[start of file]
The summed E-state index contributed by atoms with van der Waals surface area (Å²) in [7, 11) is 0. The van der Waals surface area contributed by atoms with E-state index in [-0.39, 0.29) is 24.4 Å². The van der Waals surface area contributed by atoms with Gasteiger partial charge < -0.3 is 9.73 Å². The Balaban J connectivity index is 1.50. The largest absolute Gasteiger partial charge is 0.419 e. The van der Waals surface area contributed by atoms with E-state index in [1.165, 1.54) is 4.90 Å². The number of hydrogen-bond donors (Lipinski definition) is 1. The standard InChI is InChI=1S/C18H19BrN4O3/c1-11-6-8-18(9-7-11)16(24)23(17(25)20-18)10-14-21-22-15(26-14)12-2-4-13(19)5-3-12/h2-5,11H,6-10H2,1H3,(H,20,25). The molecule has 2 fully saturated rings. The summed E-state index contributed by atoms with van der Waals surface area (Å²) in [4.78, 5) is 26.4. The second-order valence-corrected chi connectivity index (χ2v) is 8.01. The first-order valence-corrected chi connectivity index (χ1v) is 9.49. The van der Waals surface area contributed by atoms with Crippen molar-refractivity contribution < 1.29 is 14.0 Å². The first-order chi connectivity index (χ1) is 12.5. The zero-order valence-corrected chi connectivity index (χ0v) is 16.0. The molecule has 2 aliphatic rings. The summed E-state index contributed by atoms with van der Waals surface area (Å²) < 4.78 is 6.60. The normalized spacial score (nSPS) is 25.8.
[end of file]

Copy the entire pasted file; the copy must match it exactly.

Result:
The summed E-state index contributed by atoms with van der Waals surface area (Å²) in [7, 11) is 0. The van der Waals surface area contributed by atoms with E-state index in [-0.39, 0.29) is 24.4 Å². The van der Waals surface area contributed by atoms with Gasteiger partial charge < -0.3 is 9.73 Å². The Balaban J connectivity index is 1.50. The largest absolute Gasteiger partial charge is 0.419 e. The van der Waals surface area contributed by atoms with E-state index in [1.165, 1.54) is 4.90 Å². The number of hydrogen-bond donors (Lipinski definition) is 1. The standard InChI is InChI=1S/C18H19BrN4O3/c1-11-6-8-18(9-7-11)16(24)23(17(25)20-18)10-14-21-22-15(26-14)12-2-4-13(19)5-3-12/h2-5,11H,6-10H2,1H3,(H,20,25). The molecule has 2 fully saturated rings. The summed E-state index contributed by atoms with van der Waals surface area (Å²) in [4.78, 5) is 26.4. The second-order valence-corrected chi connectivity index (χ2v) is 8.01. The first-order valence-corrected chi connectivity index (χ1v) is 9.49. The van der Waals surface area contributed by atoms with Crippen molar-refractivity contribution < 1.29 is 14.0 Å². The first-order chi connectivity index (χ1) is 12.5. The zero-order valence-corrected chi connectivity index (χ0v) is 16.0. The molecule has 2 aliphatic rings. The summed E-state index contributed by atoms with van der Waals surface area (Å²) < 4.78 is 6.60. The normalized spacial score (nSPS) is 25.8.